Georgia law requires all employers with three or more employees, including both full-time and part-time workers, to provide workers’ compensation coverage for on-the-job injuries. If you are injured on the job as a part-time employee, you will generally be eligible for workers’ compensation benefits.
Requirements for Workers’ Compensation Coverage
To be eligible for workers’ compensation benefits, you simply need to have been injured while performing job duties within the course and scope of your employment with an employer that has at least three employees. The number of hours you work per week or your length of time with your employer are irrelevant. Age is also not a factor, which means a teen who was injured on his part-time job would be able to receive workers’ compensation if he meets the other necessary eligibility criteria.
Types of Benefits
Your workers’ compensation claim may include several different types of benefits:
- Medical benefits pay for the cost of care related to your workplace injury, including emergency room care, surgery, hospital stays, physical therapy, and prescription medication.
- Temporary Total Disability (TTD) benefits are intended to replace lost income if you’re unable to work at all because of your injury. These benefits pay two-thirds of your average weekly wage prior to your accident and are subject to a 400-week maximum.
- Temporary Partial Disability (TPD) benefits are designed to replace lost income if you are under light duty restrictions and are working fewer hours or returned to work in a lower-paying position due to your injury. These benefits will pay you two-thirds of the difference between your previous wage and the amount you are earning working light duty. TPD benefits are payable up to 350 weeks following your accident.
- Permanent Partial Disability (PPD) benefits are payable after you are no longer receiving TTD or TPD benefits, and have been assigned a permanent partial impairment rating by your treating physician. You will receive a number of weeks at the same rate as TTD benefits, which is determined by the percentage loss of use of the specific body part that was injured. To figure out exactly how much money you will receive in permanent partial disability benefits, you can use our PPD calculator.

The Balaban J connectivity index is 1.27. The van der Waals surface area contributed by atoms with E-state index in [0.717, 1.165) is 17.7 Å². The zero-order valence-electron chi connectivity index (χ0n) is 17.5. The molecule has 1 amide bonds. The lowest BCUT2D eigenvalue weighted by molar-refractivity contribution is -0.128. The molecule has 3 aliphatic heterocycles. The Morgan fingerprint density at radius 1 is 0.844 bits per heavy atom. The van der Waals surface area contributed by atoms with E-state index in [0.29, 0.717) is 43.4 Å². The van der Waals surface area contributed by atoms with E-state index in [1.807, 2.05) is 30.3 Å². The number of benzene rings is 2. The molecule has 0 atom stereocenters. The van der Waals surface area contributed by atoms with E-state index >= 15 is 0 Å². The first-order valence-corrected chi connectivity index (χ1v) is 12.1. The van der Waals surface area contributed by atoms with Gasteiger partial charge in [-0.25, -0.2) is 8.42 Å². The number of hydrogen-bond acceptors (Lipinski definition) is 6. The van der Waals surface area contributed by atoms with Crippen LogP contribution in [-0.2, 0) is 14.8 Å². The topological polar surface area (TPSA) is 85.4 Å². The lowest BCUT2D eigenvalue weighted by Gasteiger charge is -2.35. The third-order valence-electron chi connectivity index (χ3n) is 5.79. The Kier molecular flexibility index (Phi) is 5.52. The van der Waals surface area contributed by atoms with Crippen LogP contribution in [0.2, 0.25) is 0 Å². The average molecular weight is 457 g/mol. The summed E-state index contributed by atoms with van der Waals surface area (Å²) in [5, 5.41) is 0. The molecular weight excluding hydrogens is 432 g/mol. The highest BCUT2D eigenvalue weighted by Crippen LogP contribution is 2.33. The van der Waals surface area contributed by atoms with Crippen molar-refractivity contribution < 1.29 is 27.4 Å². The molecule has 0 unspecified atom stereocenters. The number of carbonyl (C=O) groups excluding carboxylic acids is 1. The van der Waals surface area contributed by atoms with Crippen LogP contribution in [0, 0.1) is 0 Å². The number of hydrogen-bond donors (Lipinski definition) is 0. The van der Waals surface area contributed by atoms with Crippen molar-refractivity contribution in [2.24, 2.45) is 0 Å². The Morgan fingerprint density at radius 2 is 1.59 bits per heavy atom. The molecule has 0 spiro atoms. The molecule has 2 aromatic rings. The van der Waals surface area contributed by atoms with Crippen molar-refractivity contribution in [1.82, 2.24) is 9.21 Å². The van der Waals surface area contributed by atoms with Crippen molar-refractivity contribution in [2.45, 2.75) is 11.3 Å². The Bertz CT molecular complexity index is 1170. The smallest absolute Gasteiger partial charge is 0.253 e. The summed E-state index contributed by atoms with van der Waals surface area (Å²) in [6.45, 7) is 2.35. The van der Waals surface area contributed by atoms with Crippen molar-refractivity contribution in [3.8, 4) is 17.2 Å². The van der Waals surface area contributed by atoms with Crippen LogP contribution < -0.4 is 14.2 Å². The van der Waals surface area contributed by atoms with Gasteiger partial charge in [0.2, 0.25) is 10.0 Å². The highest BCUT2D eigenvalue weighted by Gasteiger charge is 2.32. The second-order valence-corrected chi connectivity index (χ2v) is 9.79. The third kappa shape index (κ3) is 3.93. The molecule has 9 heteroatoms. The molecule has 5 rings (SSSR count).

- Death benefits for workers who’ve been killed in on-the-job accidents include funds for burial expenses as well as payments to the worker’s spouse and dependent children.
Benefits for Seasonal Employees
Seasonal employees, whether working part-time or full-time hours, are generally eligible to receive workers’ compensation benefits if they meet all of the other necessary criteria. However, certain situations can limit your eligibility for benefits:
- Georgia law specifically exempts farm employers from being required to provide workers’ compensation coverage. If you’re hurt as a seasonal farm worker, you can only receive workers’ compensation benefits if your employer has voluntarily opted to purchase this insurance coverage.
- If you are a seasonal employee working on a job site through a temporary employment service, the agency that placed you in the position must provide your workers’ compensation benefits. Businesses utilizing the services of a temp agency are not considered the employer of the injured worker for the purpose of processing a workers’ compensation claim.
Benefits for Undocumented Workers
Georgia law doesn’t specifically bar undocumented workers from receiving workers’ compensation benefits if they have a legitimate on-the-job injury. Your immigration status is not relevant to your workers’ compensation claim, even if your employer was unaware that you were in the country illegally.
Benefits for Independent Contractors
Sometimes, unscrupulous employers will try to get out of paying workers’ compensation claims by classifying a part-time employee as an independent contractor. This distinction is extremely important, since independent contractors are not eligible for workers' compensation benefits.
There are several factors used to distinguish between an independent contractor and an employee. Factors pointing towards a finding that a person is an independent contractor include, but are not limited to: the individual has the right to exercise control over the time, manner, and method of the work he is to perform; the person is paid by the job or per unit of work rather than by the hour or other unit of time; the individual furnishes his own tools and equipment; the person sets his own hours rather than the alleged employer setting the same; the alleged employer does not withhold taxes from money paid to the individual; and the alleged employer does not have the right to add work without adding additional pay. It is important to understand that no single one of these factors is absolutely determinative of whether an individual will be deemed to be an independent contractor or an employee. Instead, it is up to an administrative law judge to determine the relative weight to be given each of the factors in your case.
If you feel that your employer is falsely claiming that you are an independent contractor in order to avoid paying you benefits, you should contact an attorney immediately for help regarding your claim.
Seeking Legal Assistance
If you’re a part-time employee who believes you have been unfairly denied workers’ compensation benefits, it is in your best interests to consult an attorney as soon as possible. Please call Rechtman & Spevak to schedule a free, no-obligation consultation.